The man ain’t got no cultures

Got milk?

Last week, Pennsylvania Mennonite farmer Mark Nolt was found guilty of selling raw milk without a permit. In California, dairy farmers are fighting strict new regulations that would require raw milk to be as biologically sterile as its pasteurized counterpart, and at least one dairy has faced a federal investigation into allegedly selling raw milk for human consumption across state lines. Why are consumers so eager to buy raw milk, and why are authorities cracking down on the people who sell it to them? That’s the topic of my new article at Reason Online.

As part of my research, I visited farmer Kitty Hockman-Nicholas at Hedgebrook Farm in Winchester, VA. It’s illegal to sell raw milk in Virginia, but dedicated dairy drinkers buy into cow shares to get their supply. By becoming part-owners of cows and paying Hedgebrook to care for them, they ensure a steady supply of the raw milk they crave.

Kitty couldn’t sell me any of her milk, of course, but she was nice enough to provide me a sample jar. After several enjoyable hours spent wandering around her farm on a spring day, watching the animals, learning about her milking process, and being introduced to her cows by name, my friends and I couldn’t were eager to get home and try the stuff for ourselves. One of us was a bit nervous, though. “I don’t know if I can drink this. It came out of a cow.”

“All milk comes from cows,” I said.

“No, it comes from plastic jugs!” she replied. And that’s the way most consumers think about milk these days, living their lives completely disconnected from its origin. Having watched the care Kitty took in milking, however, we tried her product feeling confident that the cows were as sanitary as they get for being, well, cows — a far cry from the many bulk milk operations that feed into pasteurized dairies.

Once we tasted the milk, we were all converts to its superior flavor. Having it side-by-side with ordinary store bought milk made the difference even clearer: the mass-market milk has a processed aftertaste that I’d never picked up on before, but that stands out terribly next to fresh, pasture-fed, unpasteurized milk.

A blind tasting with different friends a few days later brought similar results. One person preferred the standard milk, but the rest of us liked the fresh stuff better. (It helps that Kitty’s milk is unskimmed and therefore has a higher fat content, but that’s not the only factor going into its appeal.)

Visiting the farm was one of the most enjoyable weekend outings I’ve had in a long time. Hedgebrook is occasionally open to the public, and I recommend checking it out if you get the opportunity. Unfortunately, the experience of trying Hedgebrook’s milk is harder to come by. Part of the madness of our current dairy laws is that if Kitty were to sell her product, she would be shut down by the state of the Virginia. Unless the law changes, you’ll have to commit to owning a cow for all its days on Earth or take your chances on the underground black market for raw milk products.

Below the break, more photos from our trip to Hedgebrook…

Sheep
One of the braver sheep dares to approach

Content sheep
A content sheep gets a pat on the head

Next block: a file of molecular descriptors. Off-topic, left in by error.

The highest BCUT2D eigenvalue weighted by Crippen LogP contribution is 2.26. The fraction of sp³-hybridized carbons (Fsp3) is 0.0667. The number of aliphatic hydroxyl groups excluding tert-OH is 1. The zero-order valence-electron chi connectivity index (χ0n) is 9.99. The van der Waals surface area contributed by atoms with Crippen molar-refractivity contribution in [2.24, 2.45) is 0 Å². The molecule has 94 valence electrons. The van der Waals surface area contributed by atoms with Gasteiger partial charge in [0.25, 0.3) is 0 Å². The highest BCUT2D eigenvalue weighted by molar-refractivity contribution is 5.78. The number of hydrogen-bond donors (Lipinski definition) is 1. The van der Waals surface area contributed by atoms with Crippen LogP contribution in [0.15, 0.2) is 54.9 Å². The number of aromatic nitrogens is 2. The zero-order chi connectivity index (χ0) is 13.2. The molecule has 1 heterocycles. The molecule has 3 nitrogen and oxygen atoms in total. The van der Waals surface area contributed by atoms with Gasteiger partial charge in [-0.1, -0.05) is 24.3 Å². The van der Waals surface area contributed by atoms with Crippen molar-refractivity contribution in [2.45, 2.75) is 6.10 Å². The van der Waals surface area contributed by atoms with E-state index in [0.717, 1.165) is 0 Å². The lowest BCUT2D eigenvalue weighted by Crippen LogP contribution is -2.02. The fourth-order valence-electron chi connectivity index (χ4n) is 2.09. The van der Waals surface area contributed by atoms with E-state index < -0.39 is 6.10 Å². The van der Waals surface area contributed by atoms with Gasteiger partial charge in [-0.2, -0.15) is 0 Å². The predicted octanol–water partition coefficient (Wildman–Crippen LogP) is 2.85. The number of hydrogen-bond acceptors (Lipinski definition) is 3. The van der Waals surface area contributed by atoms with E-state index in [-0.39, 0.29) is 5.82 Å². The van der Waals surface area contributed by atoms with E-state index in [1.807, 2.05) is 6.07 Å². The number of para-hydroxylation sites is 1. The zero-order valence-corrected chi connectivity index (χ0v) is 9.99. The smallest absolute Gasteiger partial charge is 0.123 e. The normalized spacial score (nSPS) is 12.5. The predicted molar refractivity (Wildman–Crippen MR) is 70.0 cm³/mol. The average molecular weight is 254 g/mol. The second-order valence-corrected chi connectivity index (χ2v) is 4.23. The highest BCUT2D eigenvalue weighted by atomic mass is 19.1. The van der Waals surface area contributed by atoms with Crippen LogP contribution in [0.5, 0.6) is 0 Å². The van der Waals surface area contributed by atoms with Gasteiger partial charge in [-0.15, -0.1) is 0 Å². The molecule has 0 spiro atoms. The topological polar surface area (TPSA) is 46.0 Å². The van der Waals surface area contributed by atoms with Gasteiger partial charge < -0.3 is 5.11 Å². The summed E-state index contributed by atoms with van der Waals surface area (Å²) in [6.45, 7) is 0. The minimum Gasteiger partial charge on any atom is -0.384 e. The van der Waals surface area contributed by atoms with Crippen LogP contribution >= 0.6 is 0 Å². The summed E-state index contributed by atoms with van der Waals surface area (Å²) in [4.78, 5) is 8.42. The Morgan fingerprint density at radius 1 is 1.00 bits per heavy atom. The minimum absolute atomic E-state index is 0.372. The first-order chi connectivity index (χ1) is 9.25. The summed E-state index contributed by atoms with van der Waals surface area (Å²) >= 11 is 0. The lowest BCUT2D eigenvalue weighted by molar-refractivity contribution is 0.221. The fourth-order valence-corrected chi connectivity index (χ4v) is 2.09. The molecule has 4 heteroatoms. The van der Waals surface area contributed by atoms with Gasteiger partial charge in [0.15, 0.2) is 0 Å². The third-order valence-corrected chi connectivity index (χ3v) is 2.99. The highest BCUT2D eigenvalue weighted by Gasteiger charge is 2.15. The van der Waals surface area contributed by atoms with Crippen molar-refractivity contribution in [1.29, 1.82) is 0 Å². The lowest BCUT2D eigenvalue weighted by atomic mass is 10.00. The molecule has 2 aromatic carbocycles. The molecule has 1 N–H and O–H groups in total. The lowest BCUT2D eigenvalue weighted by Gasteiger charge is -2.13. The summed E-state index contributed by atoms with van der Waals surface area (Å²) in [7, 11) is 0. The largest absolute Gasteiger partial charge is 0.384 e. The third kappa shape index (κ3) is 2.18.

Me and an indifferent sheep
Indifferent sheep is indifferent

Sheep

Baby lamb

llama
Mama llama. Or is that papa llama? I don’t remember.

Baby llama
Cute baby llama

Happy hog
This hog is living the dream

Cow
Did I drink from this cow?

Tucker
Tucker, the farm’s friendly — and enormous — Great Dane

Paul and Tucker
Tucker, at scale with my friend Paul

Farm cat
Farm kitteh

Kids at play
Kids at play

Peacock strutting
It’s hard not to sympathize with this peacock. No matter how much he struts and shakes, the peahen just wants to eat in peace.

Comments

  1. RumorsDaily says:

    I like the goats!

    Out of curiosity, how much higher is the risk of illness with the non-pasteurized milk? I assume that the risk of illness is why the law mandates pasteurized milk… or is there another reason?

  2. RumorsDaily says:

    Oh, you answered this, sort of, in the Reason article: “In his testimony at Florez’ senate hearing, University of California-Davis professor Michael Payne testified that although raw milk accounts for just a tiny percentage of milk consumption in the U.S., it is responsible for twice the number of disease outbreaks as pasteurized milk.”

    So, the answer is, the risk of illness is enormously higher with unpasteurized milk.

    Again, this is a case where clear labeling should be enough to allow people to decide on their own. A big old “Hey, if you drink this milk, you’re 1000% more likely to get sick than if you drink the milk in the next carton over” should be enough warning. The people who really want the milk can get it, the rest of us who don’t care will stay healthy, and all will be right in the world.

  3. Jacob Grier says:

    Figuring out the relative risk is more complicated than that. It’s not obvious from the number cited how many of those cases came from farms that specialize in raw milk and therefore take extra care to avoid contamination, versus farms that sell pasteurized milk and just occasionally sell raw milk to curious customers.

    Raw milk is definitely riskier, but I agree: honest labeling should be all that’s needed.

  4. flowering lotus says:

    What also needs to be accounted for are the natural immunities that raw milk provides, and that it is not loaded down with hormones and antibiotics, which over longer term consumption actually proves to be beneficial.
    Good thing big brother makes our choices for us….

Trackbacks

  1. [...] I wrote about the raw milk controversy in a May Reason article and documented my own delightful visit to a raw milk dairy here. [...]

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